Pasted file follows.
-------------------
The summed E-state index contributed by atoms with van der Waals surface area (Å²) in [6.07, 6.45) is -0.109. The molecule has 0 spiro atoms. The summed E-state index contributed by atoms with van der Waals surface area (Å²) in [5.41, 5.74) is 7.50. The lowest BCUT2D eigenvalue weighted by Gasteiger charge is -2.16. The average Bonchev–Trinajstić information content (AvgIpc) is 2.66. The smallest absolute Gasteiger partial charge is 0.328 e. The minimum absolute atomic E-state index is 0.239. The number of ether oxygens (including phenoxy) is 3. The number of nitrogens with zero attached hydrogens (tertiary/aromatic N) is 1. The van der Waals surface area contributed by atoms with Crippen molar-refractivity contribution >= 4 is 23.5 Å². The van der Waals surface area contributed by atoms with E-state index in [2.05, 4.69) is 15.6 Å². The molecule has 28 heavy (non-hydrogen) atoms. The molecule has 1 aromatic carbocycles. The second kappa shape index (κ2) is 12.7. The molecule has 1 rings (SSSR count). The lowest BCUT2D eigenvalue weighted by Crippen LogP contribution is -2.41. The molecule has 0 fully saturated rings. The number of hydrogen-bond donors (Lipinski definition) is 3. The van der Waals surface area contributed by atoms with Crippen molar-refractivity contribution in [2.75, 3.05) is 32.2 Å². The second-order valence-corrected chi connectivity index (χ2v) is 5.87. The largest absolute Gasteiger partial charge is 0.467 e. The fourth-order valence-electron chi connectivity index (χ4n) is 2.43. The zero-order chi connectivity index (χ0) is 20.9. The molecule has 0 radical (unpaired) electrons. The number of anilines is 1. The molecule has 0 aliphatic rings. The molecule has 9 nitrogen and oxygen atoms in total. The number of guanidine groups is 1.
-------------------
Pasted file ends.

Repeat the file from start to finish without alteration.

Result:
The summed E-state index contributed by atoms with van der Waals surface area (Å²) in [6.07, 6.45) is -0.109. The molecule has 0 spiro atoms. The summed E-state index contributed by atoms with van der Waals surface area (Å²) in [5.41, 5.74) is 7.50. The lowest BCUT2D eigenvalue weighted by Gasteiger charge is -2.16. The average Bonchev–Trinajstić information content (AvgIpc) is 2.66. The smallest absolute Gasteiger partial charge is 0.328 e. The minimum absolute atomic E-state index is 0.239. The number of ether oxygens (including phenoxy) is 3. The number of nitrogens with zero attached hydrogens (tertiary/aromatic N) is 1. The van der Waals surface area contributed by atoms with Crippen molar-refractivity contribution >= 4 is 23.5 Å². The van der Waals surface area contributed by atoms with E-state index in [2.05, 4.69) is 15.6 Å². The molecule has 28 heavy (non-hydrogen) atoms. The molecule has 1 aromatic carbocycles. The second kappa shape index (κ2) is 12.7. The molecule has 1 rings (SSSR count). The lowest BCUT2D eigenvalue weighted by Crippen LogP contribution is -2.41. The molecule has 0 fully saturated rings. The number of hydrogen-bond donors (Lipinski definition) is 3. The van der Waals surface area contributed by atoms with Crippen molar-refractivity contribution in [2.75, 3.05) is 32.2 Å². The second-order valence-corrected chi connectivity index (χ2v) is 5.87. The largest absolute Gasteiger partial charge is 0.467 e. The fourth-order valence-electron chi connectivity index (χ4n) is 2.43. The zero-order chi connectivity index (χ0) is 20.9. The molecule has 0 radical (unpaired) electrons. The number of anilines is 1. The molecule has 0 aliphatic rings. The molecule has 9 nitrogen and oxygen atoms in total. The number of guanidine groups is 1.